For seasonal interest and added color, Nancy simply adds pots of plants to the garden. In May, magenta-flowered pelargoniums are staged around the pool; pink- and purple-tinged succulents in terra-cotta pots line the steps to the front door; foxgloves just coming into bloom, lilies, and delphiniums in blue and purple are tucked in among the foliage of ferns and bananas. “In the wintertime, I have narcissus, South African bulbs, and amaryllis in pots; in summer, dahlias.” By frequently changing the pots, she keeps the tiny garden fresh and vibrant. The brilliantly colored walls, dressed with the richly hued foliage of palms, bananas and ferns, serve as a garden in themselves, with the pool and fountain as the centerpiece.
The sound of water is important to Nancy. “It masks the city sounds, so that when you enter the front gate you are immediately taken somewhere else.” She loves hearing the water splashing at night in the small front fountain by her bedroom window. “Whenever water is scarce, it becomes precious,” she says. “It makes you feel cool. In California, we’ve always had a water problem. It’s why I chose not to have any grass, but to have courtyards instead.”
All Nancy’s work is appropriately influenced by this Spanish-Persian tradition of enclosed patios and fountains, but updated, made more dramatic and more colorful. Trips to Morocco and Brazil, where she was thrilled to see Roberto Burle Marx’s own home (“the most sensual of all his work that I’ve seen”), made a lasting impression on her and intensified her love of brilliant, bold strokes of color. She is also much influenced by Luis Barragan’s mentor, Ferdinand Bac, the early twentieth-century architect and garden artist from the south of France who took traditional Moorish design and made it more contemporary by using stronger colors. “He was a quasi-modernist and also a romantic,” Nancy says of Bac, though she could be talking of herself.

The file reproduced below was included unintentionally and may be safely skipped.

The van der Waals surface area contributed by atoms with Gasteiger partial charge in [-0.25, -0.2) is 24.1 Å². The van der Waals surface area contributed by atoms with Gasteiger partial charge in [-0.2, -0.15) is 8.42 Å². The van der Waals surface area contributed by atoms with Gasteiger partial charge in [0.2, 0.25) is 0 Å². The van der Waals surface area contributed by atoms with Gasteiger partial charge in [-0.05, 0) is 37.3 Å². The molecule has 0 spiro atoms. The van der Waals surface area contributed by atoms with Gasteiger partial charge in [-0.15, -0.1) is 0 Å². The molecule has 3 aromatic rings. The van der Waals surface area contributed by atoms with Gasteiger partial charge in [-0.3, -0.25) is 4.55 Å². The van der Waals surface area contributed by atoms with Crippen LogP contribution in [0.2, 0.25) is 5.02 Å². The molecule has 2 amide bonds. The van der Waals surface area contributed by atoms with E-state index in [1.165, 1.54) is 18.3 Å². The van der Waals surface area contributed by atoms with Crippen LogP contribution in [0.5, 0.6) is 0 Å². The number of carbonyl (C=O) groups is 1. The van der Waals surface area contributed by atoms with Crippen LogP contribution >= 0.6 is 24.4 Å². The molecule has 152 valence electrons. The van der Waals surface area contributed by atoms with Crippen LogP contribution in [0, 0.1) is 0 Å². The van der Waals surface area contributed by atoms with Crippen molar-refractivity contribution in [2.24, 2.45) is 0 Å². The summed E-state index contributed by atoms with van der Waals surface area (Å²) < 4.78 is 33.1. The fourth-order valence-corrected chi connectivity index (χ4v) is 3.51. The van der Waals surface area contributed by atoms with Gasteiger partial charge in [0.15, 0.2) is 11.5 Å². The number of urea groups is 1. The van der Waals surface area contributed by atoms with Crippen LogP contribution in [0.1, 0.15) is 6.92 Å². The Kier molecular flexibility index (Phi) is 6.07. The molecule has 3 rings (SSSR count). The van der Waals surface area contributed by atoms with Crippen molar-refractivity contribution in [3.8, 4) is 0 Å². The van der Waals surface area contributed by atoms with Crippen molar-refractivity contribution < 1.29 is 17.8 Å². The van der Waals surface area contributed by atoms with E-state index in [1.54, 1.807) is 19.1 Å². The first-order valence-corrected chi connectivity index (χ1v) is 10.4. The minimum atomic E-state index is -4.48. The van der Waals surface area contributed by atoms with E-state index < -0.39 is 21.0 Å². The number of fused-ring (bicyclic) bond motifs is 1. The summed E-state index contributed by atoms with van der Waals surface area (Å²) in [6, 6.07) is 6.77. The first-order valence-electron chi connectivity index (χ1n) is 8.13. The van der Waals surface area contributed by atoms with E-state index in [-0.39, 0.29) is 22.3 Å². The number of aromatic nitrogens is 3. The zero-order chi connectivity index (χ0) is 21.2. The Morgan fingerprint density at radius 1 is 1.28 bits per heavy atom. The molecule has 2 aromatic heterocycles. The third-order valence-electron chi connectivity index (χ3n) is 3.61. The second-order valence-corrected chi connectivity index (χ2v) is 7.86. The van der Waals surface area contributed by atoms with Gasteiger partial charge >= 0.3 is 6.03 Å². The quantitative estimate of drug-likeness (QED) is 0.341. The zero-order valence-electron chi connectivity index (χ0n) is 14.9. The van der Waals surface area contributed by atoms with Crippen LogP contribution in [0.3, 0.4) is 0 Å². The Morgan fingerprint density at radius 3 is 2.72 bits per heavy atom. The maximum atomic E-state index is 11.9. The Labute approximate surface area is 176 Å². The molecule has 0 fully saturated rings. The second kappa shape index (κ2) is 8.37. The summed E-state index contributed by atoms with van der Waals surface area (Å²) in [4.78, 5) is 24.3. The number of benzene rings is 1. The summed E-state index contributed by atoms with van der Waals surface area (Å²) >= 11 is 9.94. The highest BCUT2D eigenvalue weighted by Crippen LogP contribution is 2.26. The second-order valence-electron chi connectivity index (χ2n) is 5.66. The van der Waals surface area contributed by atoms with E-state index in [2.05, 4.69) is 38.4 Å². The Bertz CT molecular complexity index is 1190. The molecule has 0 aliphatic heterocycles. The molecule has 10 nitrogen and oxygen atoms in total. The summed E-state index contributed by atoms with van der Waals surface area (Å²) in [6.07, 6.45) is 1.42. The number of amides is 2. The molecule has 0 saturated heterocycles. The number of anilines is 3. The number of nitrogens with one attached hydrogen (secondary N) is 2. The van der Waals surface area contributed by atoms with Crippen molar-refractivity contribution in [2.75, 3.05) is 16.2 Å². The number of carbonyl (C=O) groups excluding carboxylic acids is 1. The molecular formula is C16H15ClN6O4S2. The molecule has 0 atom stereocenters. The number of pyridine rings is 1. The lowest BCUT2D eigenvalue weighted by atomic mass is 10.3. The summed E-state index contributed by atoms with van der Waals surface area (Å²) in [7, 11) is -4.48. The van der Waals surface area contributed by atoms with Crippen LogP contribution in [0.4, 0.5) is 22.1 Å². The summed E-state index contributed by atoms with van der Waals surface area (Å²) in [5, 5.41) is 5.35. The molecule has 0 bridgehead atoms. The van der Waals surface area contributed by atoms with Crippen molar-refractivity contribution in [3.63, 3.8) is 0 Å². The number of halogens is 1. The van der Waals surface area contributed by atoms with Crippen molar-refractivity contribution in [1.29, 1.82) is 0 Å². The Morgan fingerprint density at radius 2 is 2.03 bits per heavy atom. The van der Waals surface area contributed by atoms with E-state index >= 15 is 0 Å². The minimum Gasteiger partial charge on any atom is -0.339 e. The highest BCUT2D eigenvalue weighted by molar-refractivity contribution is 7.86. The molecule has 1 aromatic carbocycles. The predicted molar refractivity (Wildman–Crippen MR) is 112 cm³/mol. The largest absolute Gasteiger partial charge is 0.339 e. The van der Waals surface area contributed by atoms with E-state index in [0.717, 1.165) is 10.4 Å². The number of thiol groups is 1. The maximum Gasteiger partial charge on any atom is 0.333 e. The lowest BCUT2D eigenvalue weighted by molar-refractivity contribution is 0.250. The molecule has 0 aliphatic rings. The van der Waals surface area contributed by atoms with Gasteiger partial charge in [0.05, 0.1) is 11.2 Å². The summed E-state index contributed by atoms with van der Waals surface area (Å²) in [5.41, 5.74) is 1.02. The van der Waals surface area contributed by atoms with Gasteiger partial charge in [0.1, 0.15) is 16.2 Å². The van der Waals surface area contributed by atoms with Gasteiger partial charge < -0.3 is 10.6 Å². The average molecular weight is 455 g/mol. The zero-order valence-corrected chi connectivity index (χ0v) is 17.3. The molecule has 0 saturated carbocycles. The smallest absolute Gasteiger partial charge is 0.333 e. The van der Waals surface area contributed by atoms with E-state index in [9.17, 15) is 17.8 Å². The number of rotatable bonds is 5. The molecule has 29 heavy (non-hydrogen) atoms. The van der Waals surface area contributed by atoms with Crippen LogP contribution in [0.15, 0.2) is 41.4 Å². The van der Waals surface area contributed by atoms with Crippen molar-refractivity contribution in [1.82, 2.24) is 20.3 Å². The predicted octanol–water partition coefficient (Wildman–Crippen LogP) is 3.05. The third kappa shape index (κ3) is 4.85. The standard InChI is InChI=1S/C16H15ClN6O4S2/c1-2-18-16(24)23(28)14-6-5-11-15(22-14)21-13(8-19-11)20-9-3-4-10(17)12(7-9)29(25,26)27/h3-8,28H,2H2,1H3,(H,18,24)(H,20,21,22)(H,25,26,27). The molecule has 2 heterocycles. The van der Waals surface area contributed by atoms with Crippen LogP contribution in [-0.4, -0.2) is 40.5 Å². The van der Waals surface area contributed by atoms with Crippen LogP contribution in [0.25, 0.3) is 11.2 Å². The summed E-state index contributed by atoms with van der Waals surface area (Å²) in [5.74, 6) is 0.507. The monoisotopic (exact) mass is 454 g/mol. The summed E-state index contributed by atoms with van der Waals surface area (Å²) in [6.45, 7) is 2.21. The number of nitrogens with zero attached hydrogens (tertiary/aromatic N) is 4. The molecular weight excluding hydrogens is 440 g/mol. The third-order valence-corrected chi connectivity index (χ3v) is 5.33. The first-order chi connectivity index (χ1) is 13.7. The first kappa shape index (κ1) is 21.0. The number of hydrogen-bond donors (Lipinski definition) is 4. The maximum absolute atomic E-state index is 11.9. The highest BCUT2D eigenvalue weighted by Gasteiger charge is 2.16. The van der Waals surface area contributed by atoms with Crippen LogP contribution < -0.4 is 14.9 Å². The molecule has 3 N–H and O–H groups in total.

The warm, vibrant, romantic home, which reflects Nancy’s spirit, is her haven. Eight years later, she’s not ready to sell. “It’s nice, and it’s a functional, flexible house.” It is also a perfect tiny example of the California aesthetic, where outdoor living is an integral part of every day. Nancy knows how to meld the inside and out with color, views of plants, comfortable seating everywhere you turn, dappled shade, and the sound of water splashing. “An exceptional garden,” she once said, “is appropriate to its place.” Nancy’s garden, based on Mediterranean traditions, is wonderfully suited to its setting. Her artistic eye, her flair with color and pattern, her sense of drama in a small enclosed space, make it exceptional.
Excerpted and adapted, with permission, from Gardens in the Spirit of Place, the latest brilliant product of Page Dickey’s inquiring mind and perceptive eye. It is due out from Stewart Tabori & Chang in October, 2005.